Since docspell may store important documents, it should be possible to encrypt them on the server. It should be (almost) transparent to the user, for example, a user must be able to login and download a file in clear form. That is, the server must also decrypt them.
Then all users of a collective should have access to the files. This requires to share the key among users of a collective.
But, even when files are encrypted, the associated meta data is not! So especially access to the database would allow to see tags, associated persons and correspondents of documents.
So in short, encryption means:
It is clear, that only blobs (file contents) can be encrypted, but not the associated metadata. And the extracted text must be encrypted, too, obviously.
With PKE that the server can automatically encrypt files using publicly available key data. It wouldn't require a user to provide a passphrase for encryption, only for decryption.
This would allows for first processing files (extracting text, doing text analyisis) and encrypting them (and the text) afterwards.
The public and secret keys are stored at the database. The secret key must be protected. This can be done by encrypting the passphrase to the secret key using each users login password. If a user logs in, he or she must provide the correct password. Using this password, the private key can be unlocked. This requires to store the private key passphrase encrypted with every users password in the database. So the whole security then depends on users password quality.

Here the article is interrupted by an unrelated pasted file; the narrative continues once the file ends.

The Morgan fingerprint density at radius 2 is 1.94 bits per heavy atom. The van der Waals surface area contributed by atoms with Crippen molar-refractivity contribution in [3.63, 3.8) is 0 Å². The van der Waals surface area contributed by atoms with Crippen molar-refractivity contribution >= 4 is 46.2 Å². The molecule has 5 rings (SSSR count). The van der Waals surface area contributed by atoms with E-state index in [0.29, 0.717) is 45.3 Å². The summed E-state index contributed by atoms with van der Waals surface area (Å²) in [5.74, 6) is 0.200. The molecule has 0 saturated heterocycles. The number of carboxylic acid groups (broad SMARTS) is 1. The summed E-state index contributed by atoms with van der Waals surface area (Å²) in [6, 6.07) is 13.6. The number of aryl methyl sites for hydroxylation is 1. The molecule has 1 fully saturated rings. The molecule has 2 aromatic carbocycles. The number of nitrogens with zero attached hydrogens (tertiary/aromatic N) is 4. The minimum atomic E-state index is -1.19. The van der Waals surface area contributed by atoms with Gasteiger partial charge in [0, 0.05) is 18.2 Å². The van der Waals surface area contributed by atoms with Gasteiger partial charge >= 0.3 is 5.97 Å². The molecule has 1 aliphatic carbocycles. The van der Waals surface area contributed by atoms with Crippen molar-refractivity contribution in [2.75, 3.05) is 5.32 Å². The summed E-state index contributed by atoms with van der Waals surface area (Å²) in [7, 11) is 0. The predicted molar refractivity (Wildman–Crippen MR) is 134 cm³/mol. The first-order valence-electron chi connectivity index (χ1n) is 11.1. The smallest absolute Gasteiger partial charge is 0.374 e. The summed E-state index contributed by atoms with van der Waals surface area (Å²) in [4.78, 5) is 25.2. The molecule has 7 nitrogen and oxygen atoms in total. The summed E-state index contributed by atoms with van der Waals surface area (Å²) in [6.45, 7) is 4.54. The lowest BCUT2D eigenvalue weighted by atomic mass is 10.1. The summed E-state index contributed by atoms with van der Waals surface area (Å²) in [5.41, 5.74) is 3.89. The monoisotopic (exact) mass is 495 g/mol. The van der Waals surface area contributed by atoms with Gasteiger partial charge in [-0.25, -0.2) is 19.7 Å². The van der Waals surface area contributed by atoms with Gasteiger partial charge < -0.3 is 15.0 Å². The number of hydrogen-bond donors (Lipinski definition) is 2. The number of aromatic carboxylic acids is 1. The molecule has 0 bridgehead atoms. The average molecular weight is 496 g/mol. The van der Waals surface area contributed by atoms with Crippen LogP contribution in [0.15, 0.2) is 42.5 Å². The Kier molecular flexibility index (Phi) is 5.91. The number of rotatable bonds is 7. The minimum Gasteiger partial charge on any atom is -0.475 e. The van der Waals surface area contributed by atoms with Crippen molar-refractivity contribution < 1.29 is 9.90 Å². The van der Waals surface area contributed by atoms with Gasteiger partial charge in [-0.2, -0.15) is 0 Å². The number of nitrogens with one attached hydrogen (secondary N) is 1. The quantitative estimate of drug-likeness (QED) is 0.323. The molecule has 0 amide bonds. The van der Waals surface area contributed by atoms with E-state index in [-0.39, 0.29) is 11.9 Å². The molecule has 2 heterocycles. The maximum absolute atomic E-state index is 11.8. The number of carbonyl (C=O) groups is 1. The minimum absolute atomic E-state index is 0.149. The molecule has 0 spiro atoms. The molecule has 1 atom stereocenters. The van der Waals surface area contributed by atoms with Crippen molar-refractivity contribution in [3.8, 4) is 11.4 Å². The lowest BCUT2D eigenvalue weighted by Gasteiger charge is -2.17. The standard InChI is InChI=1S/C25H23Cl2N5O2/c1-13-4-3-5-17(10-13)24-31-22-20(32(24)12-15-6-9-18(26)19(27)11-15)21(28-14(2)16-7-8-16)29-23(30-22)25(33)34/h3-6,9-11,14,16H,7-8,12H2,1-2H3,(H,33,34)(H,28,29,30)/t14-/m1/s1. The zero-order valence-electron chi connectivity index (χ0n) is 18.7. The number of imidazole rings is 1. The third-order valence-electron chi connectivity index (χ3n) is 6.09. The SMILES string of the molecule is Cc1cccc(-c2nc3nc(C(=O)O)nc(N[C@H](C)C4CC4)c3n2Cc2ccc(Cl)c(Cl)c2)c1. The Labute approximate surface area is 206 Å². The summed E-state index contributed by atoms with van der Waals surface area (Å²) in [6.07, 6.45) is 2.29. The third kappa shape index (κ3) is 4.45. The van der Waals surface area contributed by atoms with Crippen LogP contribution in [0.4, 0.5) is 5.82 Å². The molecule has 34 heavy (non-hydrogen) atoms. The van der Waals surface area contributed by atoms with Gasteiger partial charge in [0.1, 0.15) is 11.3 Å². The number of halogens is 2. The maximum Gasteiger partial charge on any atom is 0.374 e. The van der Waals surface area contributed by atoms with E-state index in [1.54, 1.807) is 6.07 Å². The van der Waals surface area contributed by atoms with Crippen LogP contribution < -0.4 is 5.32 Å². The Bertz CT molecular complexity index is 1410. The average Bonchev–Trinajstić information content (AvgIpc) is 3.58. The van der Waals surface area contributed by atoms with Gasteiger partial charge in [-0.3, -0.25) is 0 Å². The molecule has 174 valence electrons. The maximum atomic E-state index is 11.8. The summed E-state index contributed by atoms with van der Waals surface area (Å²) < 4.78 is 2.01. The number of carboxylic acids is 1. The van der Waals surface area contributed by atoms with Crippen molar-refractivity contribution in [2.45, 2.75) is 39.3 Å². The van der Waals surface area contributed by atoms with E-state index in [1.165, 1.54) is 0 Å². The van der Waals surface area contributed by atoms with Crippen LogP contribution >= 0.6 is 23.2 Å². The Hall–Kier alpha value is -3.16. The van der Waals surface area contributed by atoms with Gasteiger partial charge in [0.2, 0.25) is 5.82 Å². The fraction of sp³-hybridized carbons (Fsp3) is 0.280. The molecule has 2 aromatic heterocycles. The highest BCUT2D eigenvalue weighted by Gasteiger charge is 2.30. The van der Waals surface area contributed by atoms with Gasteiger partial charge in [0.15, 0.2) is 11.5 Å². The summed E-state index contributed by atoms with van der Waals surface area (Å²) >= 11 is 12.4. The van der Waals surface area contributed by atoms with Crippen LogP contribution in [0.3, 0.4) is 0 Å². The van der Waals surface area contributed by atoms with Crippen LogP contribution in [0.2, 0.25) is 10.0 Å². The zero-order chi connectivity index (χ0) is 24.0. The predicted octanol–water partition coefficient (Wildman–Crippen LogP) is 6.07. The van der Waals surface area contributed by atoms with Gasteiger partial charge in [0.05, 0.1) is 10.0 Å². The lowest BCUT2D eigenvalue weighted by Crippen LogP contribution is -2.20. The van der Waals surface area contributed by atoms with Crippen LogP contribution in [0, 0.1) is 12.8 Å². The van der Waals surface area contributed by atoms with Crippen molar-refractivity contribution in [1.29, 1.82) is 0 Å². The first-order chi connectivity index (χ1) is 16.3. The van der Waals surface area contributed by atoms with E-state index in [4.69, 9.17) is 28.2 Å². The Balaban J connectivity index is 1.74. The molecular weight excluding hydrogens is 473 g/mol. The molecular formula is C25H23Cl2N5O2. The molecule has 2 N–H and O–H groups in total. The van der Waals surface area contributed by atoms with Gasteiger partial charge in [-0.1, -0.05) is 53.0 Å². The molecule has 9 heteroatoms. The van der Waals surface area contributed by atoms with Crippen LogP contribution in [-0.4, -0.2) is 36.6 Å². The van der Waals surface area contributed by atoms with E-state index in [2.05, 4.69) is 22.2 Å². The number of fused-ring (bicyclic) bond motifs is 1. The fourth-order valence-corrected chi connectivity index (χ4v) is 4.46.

There are plenty of other difficulties with this approach (how about password change, new secret keys, adding users etc).
Using this kind of encryption would protect the data against offline attacks and also for accidental leakage (for example, if a bug in the software would access a file of another user).
If only blobs are encrypted, against which type of attack would it provide protection?
The users must still trust the server. First, in order to provide the wanted features (document processing), the server must see the file contents. Then, it will receive and serve files in clear form, so it has access to them anyways.
With that in mind, the "only" feature is to protect against "stolen database" attacks. If the database is somehow leaked, the attackers would only see the metadata, but not real documents. It also protects against leakage, maybe caused by a pogramming error.
But the downside is, that it increases complexity a lot. And since this is a personal tool for personal use, is it worth the effort?
No encryption, because of its complexity.
For now, this tool is only meant for "self deployment" and personal use. If this changes or there is enough time, this decision should be reconsidered.